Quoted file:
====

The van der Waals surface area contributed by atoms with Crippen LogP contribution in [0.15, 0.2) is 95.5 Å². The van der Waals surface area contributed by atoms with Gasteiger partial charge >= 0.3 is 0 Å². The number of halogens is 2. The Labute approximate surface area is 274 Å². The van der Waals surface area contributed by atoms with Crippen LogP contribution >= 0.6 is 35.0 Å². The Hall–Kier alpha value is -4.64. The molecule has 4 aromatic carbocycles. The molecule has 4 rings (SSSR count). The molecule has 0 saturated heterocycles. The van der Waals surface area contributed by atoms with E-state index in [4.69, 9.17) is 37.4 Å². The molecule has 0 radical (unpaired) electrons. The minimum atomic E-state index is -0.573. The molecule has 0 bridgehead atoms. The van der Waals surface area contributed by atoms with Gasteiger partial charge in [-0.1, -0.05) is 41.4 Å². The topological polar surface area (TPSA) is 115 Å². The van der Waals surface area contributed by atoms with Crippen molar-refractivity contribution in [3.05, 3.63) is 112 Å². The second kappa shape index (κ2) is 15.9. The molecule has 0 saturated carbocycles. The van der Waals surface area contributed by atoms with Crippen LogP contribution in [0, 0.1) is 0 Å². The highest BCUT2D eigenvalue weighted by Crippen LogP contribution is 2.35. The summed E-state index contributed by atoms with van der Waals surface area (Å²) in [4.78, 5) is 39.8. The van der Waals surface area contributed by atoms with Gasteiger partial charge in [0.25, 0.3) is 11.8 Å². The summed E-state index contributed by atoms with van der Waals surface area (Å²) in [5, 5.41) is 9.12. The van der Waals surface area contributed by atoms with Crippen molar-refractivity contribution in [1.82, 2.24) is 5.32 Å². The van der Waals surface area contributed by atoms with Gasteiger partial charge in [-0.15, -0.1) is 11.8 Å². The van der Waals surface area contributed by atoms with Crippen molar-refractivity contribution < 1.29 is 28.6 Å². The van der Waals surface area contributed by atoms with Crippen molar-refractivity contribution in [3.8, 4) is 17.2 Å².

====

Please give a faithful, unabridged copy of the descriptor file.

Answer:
The van der Waals surface area contributed by atoms with Crippen LogP contribution in [0.15, 0.2) is 95.5 Å². The van der Waals surface area contributed by atoms with Gasteiger partial charge >= 0.3 is 0 Å². The number of halogens is 2. The Labute approximate surface area is 274 Å². The van der Waals surface area contributed by atoms with Crippen LogP contribution >= 0.6 is 35.0 Å². The Hall–Kier alpha value is -4.64. The molecule has 4 aromatic carbocycles. The molecule has 4 rings (SSSR count). The molecule has 0 saturated heterocycles. The van der Waals surface area contributed by atoms with E-state index in [4.69, 9.17) is 37.4 Å². The molecule has 0 radical (unpaired) electrons. The minimum atomic E-state index is -0.573. The molecule has 0 bridgehead atoms. The van der Waals surface area contributed by atoms with Gasteiger partial charge in [-0.1, -0.05) is 41.4 Å². The topological polar surface area (TPSA) is 115 Å². The van der Waals surface area contributed by atoms with Crippen molar-refractivity contribution in [3.05, 3.63) is 112 Å². The second kappa shape index (κ2) is 15.9. The molecule has 0 saturated carbocycles. The van der Waals surface area contributed by atoms with Crippen LogP contribution in [0, 0.1) is 0 Å². The highest BCUT2D eigenvalue weighted by Crippen LogP contribution is 2.35. The summed E-state index contributed by atoms with van der Waals surface area (Å²) in [4.78, 5) is 39.8. The van der Waals surface area contributed by atoms with Gasteiger partial charge in [0.25, 0.3) is 11.8 Å². The summed E-state index contributed by atoms with van der Waals surface area (Å²) in [5, 5.41) is 9.12. The van der Waals surface area contributed by atoms with Crippen molar-refractivity contribution in [1.82, 2.24) is 5.32 Å². The van der Waals surface area contributed by atoms with Gasteiger partial charge in [-0.15, -0.1) is 11.8 Å². The van der Waals surface area contributed by atoms with Crippen molar-refractivity contribution < 1.29 is 28.6 Å². The van der Waals surface area contributed by atoms with Crippen molar-refractivity contribution in [3.8, 4) is 17.2 Å².